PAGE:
About those boxes of toilet paper: Do you really need that much? How many years of hand soap do you need in your bathroom? Will you go through that many bags of zinc lozenges while sitting unexposed on your couch? The amount of acetaminophen you have hoarded would be toxic if you took half of it.

People in self-isolation do not need an arsenal of defenses.

I propose setting up a service where people who want to show their appreciation for health care workers can safely provide the medical materials from their own homes. They can donate or be reimbursed (but not at price-gouging costs). You can view this as doing your part. Or you can view it as helping to put the resources where they are needed to prevent the pandemic from spreading (in your interest) or to treat you if you get sick (also in your interest). Please do this instead of yelling out your window tonight. Give it a hashtag if you would like.

Doctors will take care of coronavirus patients no matter what happens. Most of us are not resentful of the burden but instead excited to be useful. As the chair of my hospital’s surgery department wrote so eloquently in one of his daily missives: “Remember that our families, friends and neighbors are scared, idle, out of work and feel impotent. Anyone working in health care still enjoys the rapture of action. It’s a privilege!”

We are happy warriors, even if we become victims to the cause. We do not need to be saluted. To the contrary, the ancient gladiator refrain may be more appropriate: “We who are about to die salute you.” We will fight for you because it is in our blood and it is what we trained to do.

But would you please pass the soap?

Joshua Weiner is a transplant surgeon in New York.

Stirring stuff! I hadn’t looked at it like that before. I feel less guilty for forgetting to go outside and clap after reminding all my friends. I haven’t hoarded anything and stealing from a hospital would be like making off with the collection plate in church. People are astonishing in bad ways and good.

I don't agree with him. Most people who went out/stood on balconies/from windows, WERE showing their support. Ordinary people. Not those creeps hoarding/stealing. He makes it sound as if EVERYONE was stealing his stuff. Many were in care homes/, elderly at home, not stealing.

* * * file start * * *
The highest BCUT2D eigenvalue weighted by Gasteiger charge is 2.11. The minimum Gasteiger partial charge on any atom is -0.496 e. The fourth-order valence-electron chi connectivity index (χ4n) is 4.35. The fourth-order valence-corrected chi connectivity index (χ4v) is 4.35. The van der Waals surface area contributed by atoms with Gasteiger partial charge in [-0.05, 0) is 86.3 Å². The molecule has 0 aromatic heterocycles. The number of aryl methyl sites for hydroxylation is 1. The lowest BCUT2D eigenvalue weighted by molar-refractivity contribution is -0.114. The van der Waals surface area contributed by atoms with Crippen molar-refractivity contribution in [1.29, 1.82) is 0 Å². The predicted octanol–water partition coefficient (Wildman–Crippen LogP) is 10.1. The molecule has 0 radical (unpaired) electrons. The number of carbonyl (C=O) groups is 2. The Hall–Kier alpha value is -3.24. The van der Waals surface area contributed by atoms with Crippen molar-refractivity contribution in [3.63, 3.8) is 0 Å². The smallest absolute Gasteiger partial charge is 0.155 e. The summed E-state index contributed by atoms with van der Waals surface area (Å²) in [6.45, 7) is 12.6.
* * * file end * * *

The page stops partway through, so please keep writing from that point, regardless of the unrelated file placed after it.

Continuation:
The NHS is in trouble - it has been for years - it's not the people's fault.

Hidden
HiddenModerator
in reply to Constance13

Yes the NHS is in trouble but this was a New York story. About the experience in their hospitals.

However, here in the UK people have stolen loo roll and masks from hospitals. A local food bank was broken into early on. I am not a fan of empty gestures myself. I have no evidence, but even if one hoarder went out and applauded having emptied the supermarket of food or other goods. Empty gesture.

The NHS is in trouble, sold off, underfunded, understocked but having spent LOTS of time in GP surgeries and hospital waiting rooms I can say I appreciate every member of staff that all dealt kindly with me (or professionally ...personalities are personalities). I thank each and everyone when I am face to face. I will always do this for people in the NHS. I won't clap on order like a seal.

While we are at this, thanks to all those who go out once in a while and pick litter, tend public and other flower beds, who normally volunteer to do shopping and visit the homes of the elderly and care homes. Who volunteer in charity shops and charity organisations and who volunteer in hospital charities on within the NHS structures. I have done a little of some of those in the past and appreciate the organisation, hard work and time it takes. The good news....🤔😀

Constance13
Constance13
in reply to Hidden

Why is everyone concentrating on the plebs in this story? There are 500,000 people offering help and they have been put in the same category as those disgusting people. They are doing their very best to support the hospitals and those in need.

Hidden
HiddenModerator
in reply to Constance13